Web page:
As World War II veteran and Purple Heart recipient Jay Paris sat in front of his Valencia home on Sunday, cars streamed by, with drivers honking, waving and even singing as they wished him a happy 93rd birthday.
“I’m just flabbergasted, this is unbelievable,” Paris said, as he waved back to the passing cars.
Friend Robyne Roberson organized the drive-by celebration, hoping to do something special for Paris, as he’d been stuck inside since the onset of the COVID-19 pandemic.
“Last year, we gave him a big luau in our backyard, and we had hula dancers and everything,” Roberson said. “We couldn’t do that this year.”
Though not a luau, the surprise celebration left Paris stunned, and when asked the most exciting thing that’s happened in his 93 years, he replied: “This is pretty close right here.”
“It’s so nice to see all these good friends,” he later added.
Along the front lawn, Girl Scouts from junior troop No. 1912 had placed 93 American flags, one for each year Paris has lived, as a tribute to the veteran’s service.
The celebration was done early, as Wednesday not only marks Paris’ actual 93rd birthday but also the 75th anniversary of the end of WWII, a coincidence the veteran joked was obviously done on purpose.
“They must have known I was born (that day), so they said ‘that’s it,’” Paris said, chuckling.
The road to 93
“Ninety-three years, three high schools, eight universities, Navy, Army — it’s just been a full 93,” said Paris, who was born in Oklahoma.
“He’s lived quite a life,” Paris’ oldest son Bret added.
Paris’ mother was a teacher and his father was a carpenter.
“Back in those days, you went to where the work was, so he’s lived all over the country,” Bret said.
Paris was extremely athletic, playing for the Cubs and getting drafted by the New York Giants in his early years.
At 16, Paris enlisted in the Navy during WWII, then re-enlisting in the Army years later to fight in the Korean War.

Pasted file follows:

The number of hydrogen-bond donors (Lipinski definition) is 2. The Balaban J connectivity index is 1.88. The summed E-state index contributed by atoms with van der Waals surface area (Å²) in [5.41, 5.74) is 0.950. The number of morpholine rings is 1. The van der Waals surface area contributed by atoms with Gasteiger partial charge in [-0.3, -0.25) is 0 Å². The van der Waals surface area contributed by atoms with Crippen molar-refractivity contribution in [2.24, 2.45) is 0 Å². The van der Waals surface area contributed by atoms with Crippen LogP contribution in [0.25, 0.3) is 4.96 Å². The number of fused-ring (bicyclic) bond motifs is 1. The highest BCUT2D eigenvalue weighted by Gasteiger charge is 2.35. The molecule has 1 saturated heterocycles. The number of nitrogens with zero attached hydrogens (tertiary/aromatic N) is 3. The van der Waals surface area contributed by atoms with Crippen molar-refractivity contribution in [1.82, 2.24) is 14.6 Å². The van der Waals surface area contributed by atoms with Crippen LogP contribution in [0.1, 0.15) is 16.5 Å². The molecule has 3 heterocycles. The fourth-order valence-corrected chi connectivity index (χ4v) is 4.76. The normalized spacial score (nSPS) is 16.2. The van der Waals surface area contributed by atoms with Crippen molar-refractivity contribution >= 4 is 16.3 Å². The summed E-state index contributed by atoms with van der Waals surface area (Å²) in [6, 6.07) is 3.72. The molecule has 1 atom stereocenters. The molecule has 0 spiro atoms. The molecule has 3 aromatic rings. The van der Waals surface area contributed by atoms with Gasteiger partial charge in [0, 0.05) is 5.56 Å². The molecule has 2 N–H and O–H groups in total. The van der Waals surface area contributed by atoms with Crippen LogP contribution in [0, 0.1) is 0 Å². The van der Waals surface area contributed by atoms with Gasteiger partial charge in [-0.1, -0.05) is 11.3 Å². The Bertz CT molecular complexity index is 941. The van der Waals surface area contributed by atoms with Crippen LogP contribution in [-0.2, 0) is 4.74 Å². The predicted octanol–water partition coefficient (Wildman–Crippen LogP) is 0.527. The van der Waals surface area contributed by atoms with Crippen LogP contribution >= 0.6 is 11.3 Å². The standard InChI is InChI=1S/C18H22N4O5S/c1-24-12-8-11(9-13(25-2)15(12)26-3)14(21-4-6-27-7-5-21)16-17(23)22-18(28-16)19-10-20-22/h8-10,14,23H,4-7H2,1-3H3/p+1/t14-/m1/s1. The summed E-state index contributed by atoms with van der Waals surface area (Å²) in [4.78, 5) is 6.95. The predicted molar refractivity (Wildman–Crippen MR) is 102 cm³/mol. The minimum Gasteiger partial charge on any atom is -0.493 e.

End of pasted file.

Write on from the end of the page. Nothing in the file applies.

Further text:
After going through officer candidate school, Paris was off to Korea, and just two weeks later, fought in the Battle of Pork Chop Hill, where he was awarded the Purple Heart.
“Dad led the charge up Pork Chop Hill in Korea, and that’s where he was wounded,” Bret said. “Only six people out of his entire company made it out alive.”
Paris took a mortar to the leg and spent 13 months in Army hospitals from Korea to Japan, Hawaii to California.
“They put me back together,” Paris said. “It was an interesting period of time.”
Still today, Paris talks about the war with his family. “It’s probably the most etched memory in his mind,” Bret said.
Paris had two sons, both of whom took after him in their athletic abilities, becoming professional baseball players, with one even winning a World Series ring.
Though Paris’ athletic career came to an end after the injury, as a teacher at Simi Valley High School, he coached various sports, including baseball, football and tennis, among others.
“He started the golf program and soccer program from scratch,” Bret added.
Jim Lewis, an old friend who taught and coached with Paris for years, described him as “honest as Abe.”
“He’s a patriot, a hero and just a gentleman,” Lewis added.